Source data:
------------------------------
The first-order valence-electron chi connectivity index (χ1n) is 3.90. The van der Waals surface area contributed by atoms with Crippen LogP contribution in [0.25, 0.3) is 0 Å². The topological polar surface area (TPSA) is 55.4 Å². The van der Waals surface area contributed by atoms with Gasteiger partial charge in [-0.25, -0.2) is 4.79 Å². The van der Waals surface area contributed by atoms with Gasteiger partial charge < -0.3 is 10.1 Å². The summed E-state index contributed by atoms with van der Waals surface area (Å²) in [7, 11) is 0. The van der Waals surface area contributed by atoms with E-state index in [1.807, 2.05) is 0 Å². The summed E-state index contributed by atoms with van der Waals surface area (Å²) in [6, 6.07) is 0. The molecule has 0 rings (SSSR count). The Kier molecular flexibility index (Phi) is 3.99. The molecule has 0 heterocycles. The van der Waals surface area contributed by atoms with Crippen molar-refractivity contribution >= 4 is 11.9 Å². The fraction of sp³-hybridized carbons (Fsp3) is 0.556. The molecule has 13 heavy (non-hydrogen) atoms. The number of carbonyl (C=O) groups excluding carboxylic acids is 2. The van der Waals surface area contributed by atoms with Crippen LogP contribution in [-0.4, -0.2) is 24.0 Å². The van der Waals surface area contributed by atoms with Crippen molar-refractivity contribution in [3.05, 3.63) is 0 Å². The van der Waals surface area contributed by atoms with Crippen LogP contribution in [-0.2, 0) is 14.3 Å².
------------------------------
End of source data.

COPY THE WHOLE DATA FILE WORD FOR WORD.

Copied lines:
The first-order valence-electron chi connectivity index (χ1n) is 3.90. The van der Waals surface area contributed by atoms with Crippen LogP contribution in [0.25, 0.3) is 0 Å². The topological polar surface area (TPSA) is 55.4 Å². The van der Waals surface area contributed by atoms with Gasteiger partial charge in [-0.25, -0.2) is 4.79 Å². The van der Waals surface area contributed by atoms with Gasteiger partial charge < -0.3 is 10.1 Å². The summed E-state index contributed by atoms with van der Waals surface area (Å²) in [7, 11) is 0. The van der Waals surface area contributed by atoms with E-state index in [1.807, 2.05) is 0 Å². The summed E-state index contributed by atoms with van der Waals surface area (Å²) in [6, 6.07) is 0. The molecule has 0 rings (SSSR count). The Kier molecular flexibility index (Phi) is 3.99. The molecule has 0 heterocycles. The van der Waals surface area contributed by atoms with Crippen molar-refractivity contribution >= 4 is 11.9 Å². The fraction of sp³-hybridized carbons (Fsp3) is 0.556. The molecule has 13 heavy (non-hydrogen) atoms. The number of carbonyl (C=O) groups excluding carboxylic acids is 2. The van der Waals surface area contributed by atoms with Crippen LogP contribution in [-0.4, -0.2) is 24.0 Å². The van der Waals surface area contributed by atoms with Crippen molar-refractivity contribution in [3.05, 3.63) is 0 Å². The van der Waals surface area contributed by atoms with Crippen LogP contribution in [-0.2, 0) is 14.3 Å².